RIOT’s Ones to Watch 2020 – Part One

It’s that time of the year again, where we look forward to which artists are going to become playlist mainstays over the next 12 months. Part one of our watchlist brings you talent from every corner of the UK, so swot up now and get to these artists before the crowds start flocking.

L Devine

Dubbed by British pop sensation Charli XCX as “the motherfucking future”, Newcastle singer-songwriter L Devine has been steadily releasing a stream of successful tracks since her debut single, ‘School Girls’ back in 2017. Taking inspiration from her life experiences and her surroundings, Devine writes edgy pop music that deals with the issues of her generation.

With an established fan base and two EPs under her belt, L Devine will kick off her first-ever headline tour in the UK this May.

Sounds Like: Ultra cool, synth infused pop with infectious lyrics and catchy choruses. For fans of Nina Nesbitt and RAYE.

Check Out: Collab with Stockholm duo INDIIA, Naked Alone.

Where to find her: L Devine will play Riverside in Newcastle on 2nd May 2020.

Words: Kate Eldridge

JNR Williams

Having grabbed our collective attention with his second single, ‘A Prayer’, 2019 saw East London’s own JNR William take some striding steps forward. His songwriting, raw and at times incredibly vulnerable, is perfectly showcased on his two 2019 EPs – Where We Start and Wither on the Vine. 2020 is set to see him take on new music, and kick off his latest UK tour in March. We caught up JNR for some quickfire questions:

– How would you describe your sound to new fans?

Soul music is the core, topped up with futuristic production.

 – Which of your tracks should we look up first? 

My new single ‘Us in Major’ is deffo one of my favourites.

 – Which other artists are you excited about in 2020?

Joy Crookes, she’s a real one.

 – What do you have planned for 2020?

2020 we have more music coming and more shows, I have my next London headline show on 12th March at Omeara which I’m excited about.

Words: Matt Ganfield

The Mysterines

Having shunned streaming services until the tail end of 2019, The Mysterines have wasted no time in taking us by storm since. In a climate where we are crying out for more female representation on festival lineups, frontwoman Lia could really step up to the plate in the year ahead and take live audiences by storm. Time will tell but our money’s on them.

Sounds like: a Reading festival moshpit.

Check out: Take Control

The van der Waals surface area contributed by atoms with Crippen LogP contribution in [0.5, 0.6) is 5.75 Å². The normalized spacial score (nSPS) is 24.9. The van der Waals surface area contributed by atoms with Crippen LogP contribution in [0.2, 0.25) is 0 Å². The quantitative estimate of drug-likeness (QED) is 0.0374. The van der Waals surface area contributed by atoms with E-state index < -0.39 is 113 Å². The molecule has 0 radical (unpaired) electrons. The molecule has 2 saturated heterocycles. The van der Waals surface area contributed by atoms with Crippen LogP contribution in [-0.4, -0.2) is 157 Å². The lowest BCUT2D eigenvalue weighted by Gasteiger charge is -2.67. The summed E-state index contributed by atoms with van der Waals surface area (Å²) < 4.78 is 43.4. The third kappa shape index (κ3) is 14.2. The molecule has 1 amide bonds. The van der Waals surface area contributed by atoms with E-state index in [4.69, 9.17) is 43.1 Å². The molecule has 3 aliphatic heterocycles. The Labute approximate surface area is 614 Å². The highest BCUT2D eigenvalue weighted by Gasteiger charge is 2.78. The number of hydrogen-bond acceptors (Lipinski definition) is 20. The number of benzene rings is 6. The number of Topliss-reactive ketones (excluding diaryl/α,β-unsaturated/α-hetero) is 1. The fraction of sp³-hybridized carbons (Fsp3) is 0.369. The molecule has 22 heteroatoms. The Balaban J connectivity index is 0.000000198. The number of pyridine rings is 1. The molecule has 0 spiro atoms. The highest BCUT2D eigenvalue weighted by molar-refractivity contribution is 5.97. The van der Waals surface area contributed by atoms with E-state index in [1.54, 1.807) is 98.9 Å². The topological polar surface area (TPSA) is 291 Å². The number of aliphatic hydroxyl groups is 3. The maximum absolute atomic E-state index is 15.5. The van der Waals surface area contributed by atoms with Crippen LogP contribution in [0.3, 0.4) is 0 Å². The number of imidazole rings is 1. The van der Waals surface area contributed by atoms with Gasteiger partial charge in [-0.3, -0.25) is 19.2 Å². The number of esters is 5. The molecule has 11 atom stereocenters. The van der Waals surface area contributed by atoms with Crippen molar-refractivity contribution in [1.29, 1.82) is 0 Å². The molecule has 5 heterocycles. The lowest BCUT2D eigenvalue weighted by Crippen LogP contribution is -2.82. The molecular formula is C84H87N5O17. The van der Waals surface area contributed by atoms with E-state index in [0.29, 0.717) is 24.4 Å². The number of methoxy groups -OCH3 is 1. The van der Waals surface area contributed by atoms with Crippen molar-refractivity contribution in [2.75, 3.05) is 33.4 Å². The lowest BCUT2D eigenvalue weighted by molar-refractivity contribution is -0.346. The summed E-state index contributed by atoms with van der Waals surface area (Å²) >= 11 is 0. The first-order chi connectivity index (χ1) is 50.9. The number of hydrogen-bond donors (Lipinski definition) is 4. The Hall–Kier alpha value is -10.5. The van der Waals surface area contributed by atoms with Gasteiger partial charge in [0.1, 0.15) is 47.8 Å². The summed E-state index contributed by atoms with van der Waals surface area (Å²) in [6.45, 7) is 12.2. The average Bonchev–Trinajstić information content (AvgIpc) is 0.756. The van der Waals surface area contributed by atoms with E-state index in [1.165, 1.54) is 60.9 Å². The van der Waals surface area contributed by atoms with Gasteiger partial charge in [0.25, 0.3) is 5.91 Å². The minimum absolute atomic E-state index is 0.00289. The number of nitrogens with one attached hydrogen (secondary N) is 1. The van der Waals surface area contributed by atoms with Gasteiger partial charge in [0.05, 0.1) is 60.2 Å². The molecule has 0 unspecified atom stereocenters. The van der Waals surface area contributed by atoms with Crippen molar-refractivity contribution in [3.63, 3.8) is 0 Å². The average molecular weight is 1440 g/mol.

Where to find them: The Mysterines will be performing everywhere throughout 2020, early notable gigs will be their hometown show at Liverpool’s Sound City Festival.

Words: Matt Ganfield

Odd Morris

The latest in product from the bustling Dublin scene, Odd Morris finished off 2019 by releasing their first tracks into the wild and play their first shows in the UK. Their songs take on a dark, twisted tone with lyrics drawing from their collective experience trying to flourish in a city they call home. Currently feircly independent, 2020 is a make or break year for them. We caught up with Odd Morris for some quickfire questions.

– How would you describe your sound to new fans? 

Best when drunk.

 – Which of your tracks should we look up first?

Lilac Leaves is our latest single, so check that out. We’ve also got a live session on YouTube of a track called The Nothing New.

– Which other artists are you excited about in 2020?

Considering their most recent singles, Just Mustard. King Krule also, there’s definitely something brewing there. Shame’s new album is something we’re all looking forward to. The list goes on I suppose, whether or not new material is on the way I don’t know, but Lankum, Junior Brother, Squid, FKA Twigs, Jon Hopkins.

 – What do you have planned for 2020? 

We’re back to London on February 5th in the Victoria [Dalston]. But before that we’ve got a headline show in Dublin on January 31st and we’ll be releasing our next single that week too. We’re planning more UK dates for early next year as well.

Words: Patrick Gunning

Arlo Parks

Poet/Singer Arlo Parks is near impossible to pin down sonically. With a flow that is akin to chilled hip-hop, but lyrical content that stretches far beyond the realms of her peers, whether it’s referencing MCR frontman Gerard Way, or putting her own generation’s penchant for ketamine under the microscope.

Arlo’s music is not only fresh, but intelligent. And 2020 could be a big one for the artist who once considered herself “that black kid who couldn’t dance for shit”.

Sounds like: self-aware rap through a downtempo, shoegaze filter.

Check out: Super Sad Generation.

Where to find her: Arlo tours the UK throughout March.

Words: Matt Ganfield

 Don’t forget to catch parts TWO and THREE of our ones to watch 
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Matt Ganfield

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